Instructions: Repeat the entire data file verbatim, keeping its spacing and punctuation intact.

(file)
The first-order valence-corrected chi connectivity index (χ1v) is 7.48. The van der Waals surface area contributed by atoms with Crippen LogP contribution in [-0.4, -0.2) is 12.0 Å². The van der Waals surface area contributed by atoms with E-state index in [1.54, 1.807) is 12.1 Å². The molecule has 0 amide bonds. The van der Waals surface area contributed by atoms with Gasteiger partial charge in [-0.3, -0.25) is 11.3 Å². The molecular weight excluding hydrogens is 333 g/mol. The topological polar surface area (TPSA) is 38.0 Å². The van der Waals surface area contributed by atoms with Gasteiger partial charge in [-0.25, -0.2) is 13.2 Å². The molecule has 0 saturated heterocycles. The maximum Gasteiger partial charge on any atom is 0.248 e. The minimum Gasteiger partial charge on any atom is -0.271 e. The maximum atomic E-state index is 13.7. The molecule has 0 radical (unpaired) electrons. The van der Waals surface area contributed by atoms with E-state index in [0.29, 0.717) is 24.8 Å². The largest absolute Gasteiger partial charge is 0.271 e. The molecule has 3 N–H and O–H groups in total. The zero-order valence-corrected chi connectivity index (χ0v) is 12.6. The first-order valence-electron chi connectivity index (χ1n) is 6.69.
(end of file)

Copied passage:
The first-order valence-corrected chi connectivity index (χ1v) is 7.48. The van der Waals surface area contributed by atoms with Crippen LogP contribution in [-0.4, -0.2) is 12.0 Å². The van der Waals surface area contributed by atoms with E-state index in [1.54, 1.807) is 12.1 Å². The molecule has 0 amide bonds. The van der Waals surface area contributed by atoms with Gasteiger partial charge in [-0.3, -0.25) is 11.3 Å². The molecular weight excluding hydrogens is 333 g/mol. The topological polar surface area (TPSA) is 38.0 Å². The van der Waals surface area contributed by atoms with Gasteiger partial charge in [-0.25, -0.2) is 13.2 Å². The molecule has 0 saturated heterocycles. The maximum Gasteiger partial charge on any atom is 0.248 e. The minimum Gasteiger partial charge on any atom is -0.271 e. The maximum atomic E-state index is 13.7. The molecule has 0 radical (unpaired) electrons. The van der Waals surface area contributed by atoms with E-state index in [0.29, 0.717) is 24.8 Å². The largest absolute Gasteiger partial charge is 0.271 e. The molecule has 3 N–H and O–H groups in total. The zero-order valence-corrected chi connectivity index (χ0v) is 12.6. The first-order valence-electron chi connectivity index (χ1n) is 6.69.